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An input device sends a 20ms positive signal to perform an action. The signal is captured using an interrupt triggered on the rising edge of the positive signal. It appears that there might be some electrical noise on the signal line. I suspect this because the interrupt is getting trigger inadvertently. I currently don’t have access to an oscilloscope to verify the signal integrity. I am using MSP430 microcontroller.

Question: What is the most effective/simple way for the micro-controller to capture the 20ms positive signal with out modifying electrical hardware?

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Add a low-pass filter.

This can be a resistor in series and capacitor in parallel.

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If you can't adjust the hardware then you will need to debounce the signal in software.

That will mean taking the average of the last x samples and then seeing if it exceeds the trigger level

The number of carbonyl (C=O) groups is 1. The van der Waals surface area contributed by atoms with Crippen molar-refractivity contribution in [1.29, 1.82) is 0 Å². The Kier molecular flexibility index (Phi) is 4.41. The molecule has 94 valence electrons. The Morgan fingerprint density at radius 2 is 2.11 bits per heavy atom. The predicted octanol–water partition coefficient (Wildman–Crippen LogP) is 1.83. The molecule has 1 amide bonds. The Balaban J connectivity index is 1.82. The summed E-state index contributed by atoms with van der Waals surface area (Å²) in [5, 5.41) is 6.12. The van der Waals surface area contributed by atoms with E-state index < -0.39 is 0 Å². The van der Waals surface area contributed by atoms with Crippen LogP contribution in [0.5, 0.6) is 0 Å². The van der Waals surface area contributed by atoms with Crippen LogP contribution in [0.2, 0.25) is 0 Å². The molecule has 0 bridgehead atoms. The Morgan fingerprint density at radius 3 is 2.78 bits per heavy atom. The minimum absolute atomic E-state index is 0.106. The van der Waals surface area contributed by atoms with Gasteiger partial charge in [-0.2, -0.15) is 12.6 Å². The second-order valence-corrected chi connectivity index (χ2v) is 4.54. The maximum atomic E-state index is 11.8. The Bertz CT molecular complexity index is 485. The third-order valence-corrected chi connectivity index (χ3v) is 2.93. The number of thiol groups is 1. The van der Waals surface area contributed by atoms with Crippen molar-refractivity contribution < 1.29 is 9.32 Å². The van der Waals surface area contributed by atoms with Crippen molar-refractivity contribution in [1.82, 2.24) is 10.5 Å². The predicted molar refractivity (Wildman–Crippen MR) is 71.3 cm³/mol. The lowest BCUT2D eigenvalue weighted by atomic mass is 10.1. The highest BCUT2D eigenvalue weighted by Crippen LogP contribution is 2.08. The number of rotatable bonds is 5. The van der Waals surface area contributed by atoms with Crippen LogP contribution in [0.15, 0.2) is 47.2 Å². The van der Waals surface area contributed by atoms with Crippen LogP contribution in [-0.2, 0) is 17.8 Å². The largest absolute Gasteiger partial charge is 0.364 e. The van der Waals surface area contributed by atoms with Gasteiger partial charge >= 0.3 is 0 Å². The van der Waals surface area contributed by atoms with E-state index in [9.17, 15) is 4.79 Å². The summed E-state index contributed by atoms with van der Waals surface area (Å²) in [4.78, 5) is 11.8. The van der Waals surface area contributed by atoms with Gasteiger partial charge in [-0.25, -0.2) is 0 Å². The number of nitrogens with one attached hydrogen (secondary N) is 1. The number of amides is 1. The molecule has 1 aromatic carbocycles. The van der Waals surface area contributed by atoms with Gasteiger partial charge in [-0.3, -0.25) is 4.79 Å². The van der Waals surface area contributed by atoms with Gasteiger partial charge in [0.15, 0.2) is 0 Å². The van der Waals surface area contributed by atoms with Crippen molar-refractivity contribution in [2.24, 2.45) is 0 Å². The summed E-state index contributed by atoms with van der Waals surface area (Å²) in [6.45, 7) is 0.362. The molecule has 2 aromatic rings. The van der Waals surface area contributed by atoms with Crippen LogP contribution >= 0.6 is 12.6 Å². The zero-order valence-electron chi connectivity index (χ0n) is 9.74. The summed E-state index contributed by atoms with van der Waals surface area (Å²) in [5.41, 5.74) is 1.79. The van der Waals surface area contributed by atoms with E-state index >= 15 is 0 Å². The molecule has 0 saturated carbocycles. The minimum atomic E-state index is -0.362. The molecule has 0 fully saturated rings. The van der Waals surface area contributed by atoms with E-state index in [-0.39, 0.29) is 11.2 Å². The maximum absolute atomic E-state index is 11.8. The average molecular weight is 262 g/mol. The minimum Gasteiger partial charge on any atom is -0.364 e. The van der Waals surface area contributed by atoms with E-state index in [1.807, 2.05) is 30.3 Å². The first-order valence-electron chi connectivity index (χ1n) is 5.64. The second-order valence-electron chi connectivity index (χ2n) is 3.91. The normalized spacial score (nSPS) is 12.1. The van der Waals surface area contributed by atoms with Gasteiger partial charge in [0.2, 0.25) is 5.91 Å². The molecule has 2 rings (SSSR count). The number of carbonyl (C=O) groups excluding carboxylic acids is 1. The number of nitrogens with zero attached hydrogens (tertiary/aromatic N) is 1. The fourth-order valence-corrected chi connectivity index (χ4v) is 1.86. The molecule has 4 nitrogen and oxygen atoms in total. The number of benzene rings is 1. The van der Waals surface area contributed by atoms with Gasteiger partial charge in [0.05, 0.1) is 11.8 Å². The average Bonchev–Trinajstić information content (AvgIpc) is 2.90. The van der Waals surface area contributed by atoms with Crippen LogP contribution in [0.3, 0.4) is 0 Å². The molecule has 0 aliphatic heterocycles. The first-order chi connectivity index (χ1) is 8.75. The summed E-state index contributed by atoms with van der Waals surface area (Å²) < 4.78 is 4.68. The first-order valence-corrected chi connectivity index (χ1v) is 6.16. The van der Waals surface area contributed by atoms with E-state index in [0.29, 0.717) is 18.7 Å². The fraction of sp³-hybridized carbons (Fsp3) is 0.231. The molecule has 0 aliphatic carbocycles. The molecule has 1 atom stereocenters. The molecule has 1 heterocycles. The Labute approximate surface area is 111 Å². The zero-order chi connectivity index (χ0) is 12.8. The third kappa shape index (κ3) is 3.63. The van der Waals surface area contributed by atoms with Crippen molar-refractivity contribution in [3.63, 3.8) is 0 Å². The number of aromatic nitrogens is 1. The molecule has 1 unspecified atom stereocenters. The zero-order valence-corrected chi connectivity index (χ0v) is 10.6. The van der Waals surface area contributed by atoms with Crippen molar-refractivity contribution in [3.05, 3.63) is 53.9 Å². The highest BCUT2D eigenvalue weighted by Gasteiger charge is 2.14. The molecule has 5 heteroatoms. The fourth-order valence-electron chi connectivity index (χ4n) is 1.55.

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  • $\begingroup$ Thank you for the response. The design should have had a low pass filter. But the current hardware doesn't have a low pass filter. So I like to solve this in software with the least amount of digital signal processing. I will take a look at debounce. Appreciate your insight $\endgroup$ – Mahendra Gunawardena Sep 3 '15 at 12:10
  • $\begingroup$ The SW debounce helped the rising edge. But there is ringing a the falling edge too. Thus had the debounce for more than 20ms, thus defeated the used of interrupts to a large extend. Appreciate the tip $\endgroup$ – Mahendra Gunawardena Sep 8 '15 at 0:39
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With a 20 ms pulse width you really should not be using interrupts directly.

The usual thing is to have some timer generating periodic interrupts at maybe 250Hz or so, then if on two consecutive timer events you read the input as active you can be reasonably sure you have a pulse lasting at least 1/Timer frequency, similar logic can be applied to filtering the falling edge.

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